I was careful to say "climate disinformers" too, not sceptics. Scepticism should be the rational base of any scientific mind. There are of course genuine sceptics in this debate, but these accept that we are contributing to warming, but just argue "how much".

I agree that the science should be enough. But with the worlds most powerful industries/people likely to lose out if we move towards a sustainable energy society and economy, people are being persuaded that that it's all a scam by huge disinformation compaigns, political parties are being bought out to prevent legislation going through to curb emissions, while the public (through blogs, newspaper articles, documentaries, tv-debates, right-wing news channels, etc.) are being told over and over again that the science is corrupt, the scientists are corrupt, and there is no need to do anything!

Scientists, unfortunately, having no training in PR and journalism, are struggling to get the importance of climate change across to the public.

I was taken in by the anti-climate science campaigns for a number of years, so I know as well as anyone how effective they are! But I do agree, nothing should be dismissed out of hand. Time should be taken to produce evidence and explain things to those that have been taken in by the dis-information campaigns. Posters on certain forums certainly did this for me, and helped contribute to me gaining a better understanding of climate, and our role in it.

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There are those that want to turn a scientific truth into a political issue, of left/right/, liberal/conservative, pro-business/anti-industry and whatever else.

I haven't been in here for ages, but thought I'd pop in!

I was only thinking this morning about climate change. This would seem an appropriate point in which to re-iterate my personal view, for what it is worth.

BFTV....you refer to a "scientific truth". But in the 1970s, scientists said we were heading for an ice age. In the 1990s we were going to have a Mediterranean climate. Current thinking seems to be that we will have more extreme weather.

It's like the boy who cried wolf.....we haven't had an ice age and we do not have a Mediterranean climate. Why should I believe the current prognostications?

My own view is that climate changes all by itself and not because of man's influence.

smile.png

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I haven't been in here for ages, but thought I'd pop in!

I was only thinking this morning about climate change. This would seem an appropriate point in which to re-iterate my personal view, for what it is worth.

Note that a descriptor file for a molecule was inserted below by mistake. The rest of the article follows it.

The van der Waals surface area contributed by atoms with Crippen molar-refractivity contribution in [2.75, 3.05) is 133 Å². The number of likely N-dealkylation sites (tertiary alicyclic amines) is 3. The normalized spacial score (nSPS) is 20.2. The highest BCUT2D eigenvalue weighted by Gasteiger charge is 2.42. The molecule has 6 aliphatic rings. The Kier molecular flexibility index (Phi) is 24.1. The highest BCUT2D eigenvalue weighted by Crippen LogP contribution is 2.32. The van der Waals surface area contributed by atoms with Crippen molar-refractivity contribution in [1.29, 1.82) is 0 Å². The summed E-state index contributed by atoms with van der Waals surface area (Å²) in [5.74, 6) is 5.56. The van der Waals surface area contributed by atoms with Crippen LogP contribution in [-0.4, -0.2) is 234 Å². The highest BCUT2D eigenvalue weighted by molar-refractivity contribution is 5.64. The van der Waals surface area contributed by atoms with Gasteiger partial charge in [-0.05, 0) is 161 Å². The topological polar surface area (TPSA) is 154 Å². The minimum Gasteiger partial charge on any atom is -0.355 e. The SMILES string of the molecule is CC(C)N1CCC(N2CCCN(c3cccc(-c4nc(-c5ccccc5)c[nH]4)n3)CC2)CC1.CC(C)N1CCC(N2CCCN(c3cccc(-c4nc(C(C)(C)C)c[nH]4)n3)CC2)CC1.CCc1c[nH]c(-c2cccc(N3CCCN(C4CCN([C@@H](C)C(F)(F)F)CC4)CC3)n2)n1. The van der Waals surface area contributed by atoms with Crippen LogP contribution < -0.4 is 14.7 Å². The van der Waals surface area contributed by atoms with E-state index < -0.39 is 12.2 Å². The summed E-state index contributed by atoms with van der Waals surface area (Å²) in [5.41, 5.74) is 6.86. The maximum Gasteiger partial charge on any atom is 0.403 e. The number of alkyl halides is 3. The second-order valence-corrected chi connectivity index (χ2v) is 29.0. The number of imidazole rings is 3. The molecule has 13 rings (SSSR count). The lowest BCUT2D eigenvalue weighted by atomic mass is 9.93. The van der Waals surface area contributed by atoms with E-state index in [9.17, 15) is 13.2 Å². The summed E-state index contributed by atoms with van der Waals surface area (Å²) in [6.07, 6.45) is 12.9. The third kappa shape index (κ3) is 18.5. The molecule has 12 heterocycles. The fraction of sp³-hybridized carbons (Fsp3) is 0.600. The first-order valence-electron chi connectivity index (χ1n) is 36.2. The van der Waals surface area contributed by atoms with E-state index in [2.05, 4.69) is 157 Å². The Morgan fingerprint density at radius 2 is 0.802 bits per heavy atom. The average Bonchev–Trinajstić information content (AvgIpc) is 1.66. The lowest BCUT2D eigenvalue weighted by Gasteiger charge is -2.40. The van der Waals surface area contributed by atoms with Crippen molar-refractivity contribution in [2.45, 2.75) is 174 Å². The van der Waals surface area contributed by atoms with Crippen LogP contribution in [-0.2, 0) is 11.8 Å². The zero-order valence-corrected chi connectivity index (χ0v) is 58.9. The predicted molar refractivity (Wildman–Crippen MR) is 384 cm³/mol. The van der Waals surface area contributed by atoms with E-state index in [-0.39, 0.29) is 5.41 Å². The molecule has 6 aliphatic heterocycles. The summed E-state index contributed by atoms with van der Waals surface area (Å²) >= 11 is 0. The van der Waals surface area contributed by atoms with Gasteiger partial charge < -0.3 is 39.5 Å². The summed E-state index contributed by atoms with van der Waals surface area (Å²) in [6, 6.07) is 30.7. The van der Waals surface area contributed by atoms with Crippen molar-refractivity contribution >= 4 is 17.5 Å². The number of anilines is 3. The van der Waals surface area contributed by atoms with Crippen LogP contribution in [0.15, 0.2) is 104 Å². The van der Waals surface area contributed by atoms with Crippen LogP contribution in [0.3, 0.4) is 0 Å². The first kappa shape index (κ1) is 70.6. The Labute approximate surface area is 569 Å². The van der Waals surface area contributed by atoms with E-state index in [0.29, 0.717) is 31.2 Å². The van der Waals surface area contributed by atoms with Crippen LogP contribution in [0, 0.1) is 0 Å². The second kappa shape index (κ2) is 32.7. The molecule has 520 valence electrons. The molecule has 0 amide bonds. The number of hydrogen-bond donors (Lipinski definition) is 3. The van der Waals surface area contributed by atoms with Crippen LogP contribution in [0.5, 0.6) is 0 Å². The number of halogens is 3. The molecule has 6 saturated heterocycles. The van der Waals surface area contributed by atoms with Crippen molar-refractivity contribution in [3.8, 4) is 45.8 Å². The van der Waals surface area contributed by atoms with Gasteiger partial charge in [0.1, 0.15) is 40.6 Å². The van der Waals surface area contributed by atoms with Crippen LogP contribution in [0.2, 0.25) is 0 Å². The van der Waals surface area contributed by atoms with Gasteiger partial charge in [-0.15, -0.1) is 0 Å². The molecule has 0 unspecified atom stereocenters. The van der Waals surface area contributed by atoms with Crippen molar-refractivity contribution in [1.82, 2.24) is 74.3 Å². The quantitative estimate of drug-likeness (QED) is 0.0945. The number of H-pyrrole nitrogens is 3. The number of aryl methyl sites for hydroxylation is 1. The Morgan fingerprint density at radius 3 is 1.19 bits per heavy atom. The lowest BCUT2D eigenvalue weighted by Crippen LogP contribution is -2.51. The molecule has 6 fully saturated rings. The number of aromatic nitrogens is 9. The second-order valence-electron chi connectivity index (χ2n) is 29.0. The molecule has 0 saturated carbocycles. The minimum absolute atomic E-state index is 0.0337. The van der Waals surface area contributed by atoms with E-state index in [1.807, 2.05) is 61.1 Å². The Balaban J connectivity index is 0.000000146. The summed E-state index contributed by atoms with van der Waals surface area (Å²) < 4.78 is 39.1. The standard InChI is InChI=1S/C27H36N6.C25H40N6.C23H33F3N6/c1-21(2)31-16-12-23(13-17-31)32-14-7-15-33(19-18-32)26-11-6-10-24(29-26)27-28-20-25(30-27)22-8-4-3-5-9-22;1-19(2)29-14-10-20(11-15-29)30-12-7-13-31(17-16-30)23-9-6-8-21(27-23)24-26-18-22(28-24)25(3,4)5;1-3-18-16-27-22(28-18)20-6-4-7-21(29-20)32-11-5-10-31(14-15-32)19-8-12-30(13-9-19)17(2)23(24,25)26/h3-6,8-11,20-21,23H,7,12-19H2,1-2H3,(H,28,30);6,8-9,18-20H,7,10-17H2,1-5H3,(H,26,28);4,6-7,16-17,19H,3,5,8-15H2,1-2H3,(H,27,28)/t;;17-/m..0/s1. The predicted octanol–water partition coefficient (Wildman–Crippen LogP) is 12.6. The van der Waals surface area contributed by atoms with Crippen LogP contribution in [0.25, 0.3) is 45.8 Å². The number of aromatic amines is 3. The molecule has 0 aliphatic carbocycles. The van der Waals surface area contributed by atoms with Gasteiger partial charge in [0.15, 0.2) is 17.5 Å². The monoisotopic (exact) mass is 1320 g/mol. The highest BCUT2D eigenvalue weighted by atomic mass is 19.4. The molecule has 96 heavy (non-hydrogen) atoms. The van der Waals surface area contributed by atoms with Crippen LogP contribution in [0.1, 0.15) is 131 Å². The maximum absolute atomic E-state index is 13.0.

BFTV....you refer to a "scientific truth". But in the 1970s, scientists said we were heading for an ice age. In the 1990s we were going to have a Mediterranean climate. Current thinking seems to be that we will have more extreme weather.

It's like the boy who cried wolf.....we haven't had an ice age and we do not have a Mediterranean climate. Why should I believe the current prognostications?

My own view is that climate changes all by itself and not because of man's influence.

smile.png

Not sure I agree with that perspective, as if we're going to start disbelieving theories because earlier ones were wrong, you could roll it back to the point where 'we' believed the world was flat - that was wrong but it doesn't mean we still don't have the right answer. My assumption is that when it comes to scientific theories the vast majority start as wrong or at least not quite right, but that's a start point and as we learn more, dig a little deeper and widen our understanding then we get closer to being right and eventually (in some instances at least) actually end up with the solution - so dismissing a theory or a route to making a theory because the first answer(s) were a bit iffy is maybe not the most robust way of dismissing them?

From a PR perspective though (which is what this subject is about), that's another problem that the climatologists/scientists etc need to solve though I guess, maybe the question is to ask whether the release of repeated studies with often very or at least slightly different outcomes and conclusions help from a public understanding perspective? Should they be held back and released as a group with conclusions drawn from a number of linked studies - would that show a more united front and smooth the edges a bit?

As per the Norwegian theory - a point was made that as 1 study alone it's maybe interesting but not enough to really change widely held opinions - maybe had it been held back 2 years and released with a series of linked studies from elsewhere then from an impact perspective it would make more people sit up and pay attention (assuming the results all continued to sing from that hymn sheet). On the flip side, if the linked studies all disagreed then you could effectively write off the original study and put it down to an anomaly which you may or may not look to investigate further, but you wouldn't at that stage muddy the waters by releasing it to the wider world?